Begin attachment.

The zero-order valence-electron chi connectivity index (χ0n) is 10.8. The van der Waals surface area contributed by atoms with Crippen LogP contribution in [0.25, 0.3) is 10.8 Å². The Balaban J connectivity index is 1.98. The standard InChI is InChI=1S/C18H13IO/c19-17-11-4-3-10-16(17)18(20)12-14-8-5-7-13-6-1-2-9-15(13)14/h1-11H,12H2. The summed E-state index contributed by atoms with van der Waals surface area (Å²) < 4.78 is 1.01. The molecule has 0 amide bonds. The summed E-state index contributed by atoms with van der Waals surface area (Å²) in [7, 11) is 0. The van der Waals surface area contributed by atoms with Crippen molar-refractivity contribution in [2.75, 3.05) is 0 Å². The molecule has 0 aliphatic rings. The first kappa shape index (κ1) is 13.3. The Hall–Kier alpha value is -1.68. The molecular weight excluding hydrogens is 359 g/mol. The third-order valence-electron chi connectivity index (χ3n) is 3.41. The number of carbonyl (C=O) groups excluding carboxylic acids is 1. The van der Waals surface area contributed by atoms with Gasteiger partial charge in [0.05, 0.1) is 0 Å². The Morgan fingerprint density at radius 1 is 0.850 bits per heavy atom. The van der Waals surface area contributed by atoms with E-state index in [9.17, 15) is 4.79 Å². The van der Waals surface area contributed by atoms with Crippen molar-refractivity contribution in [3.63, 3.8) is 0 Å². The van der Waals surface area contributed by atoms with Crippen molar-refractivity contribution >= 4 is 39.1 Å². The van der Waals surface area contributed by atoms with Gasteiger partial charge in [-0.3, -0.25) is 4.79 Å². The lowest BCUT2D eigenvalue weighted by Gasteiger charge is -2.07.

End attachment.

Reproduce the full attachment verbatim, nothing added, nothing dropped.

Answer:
The zero-order valence-electron chi connectivity index (χ0n) is 10.8. The van der Waals surface area contributed by atoms with Crippen LogP contribution in [0.25, 0.3) is 10.8 Å². The Balaban J connectivity index is 1.98. The standard InChI is InChI=1S/C18H13IO/c19-17-11-4-3-10-16(17)18(20)12-14-8-5-7-13-6-1-2-9-15(13)14/h1-11H,12H2. The summed E-state index contributed by atoms with van der Waals surface area (Å²) < 4.78 is 1.01. The molecule has 0 amide bonds. The summed E-state index contributed by atoms with van der Waals surface area (Å²) in [7, 11) is 0. The van der Waals surface area contributed by atoms with Crippen molar-refractivity contribution in [2.75, 3.05) is 0 Å². The molecule has 0 aliphatic rings. The first kappa shape index (κ1) is 13.3. The Hall–Kier alpha value is -1.68. The molecular weight excluding hydrogens is 359 g/mol. The third-order valence-electron chi connectivity index (χ3n) is 3.41. The number of carbonyl (C=O) groups excluding carboxylic acids is 1. The van der Waals surface area contributed by atoms with Gasteiger partial charge in [0.05, 0.1) is 0 Å². The Morgan fingerprint density at radius 1 is 0.850 bits per heavy atom. The van der Waals surface area contributed by atoms with E-state index in [9.17, 15) is 4.79 Å². The van der Waals surface area contributed by atoms with Crippen molar-refractivity contribution in [3.63, 3.8) is 0 Å². The van der Waals surface area contributed by atoms with Crippen molar-refractivity contribution >= 4 is 39.1 Å². The van der Waals surface area contributed by atoms with Gasteiger partial charge in [-0.3, -0.25) is 4.79 Å². The lowest BCUT2D eigenvalue weighted by Gasteiger charge is -2.07.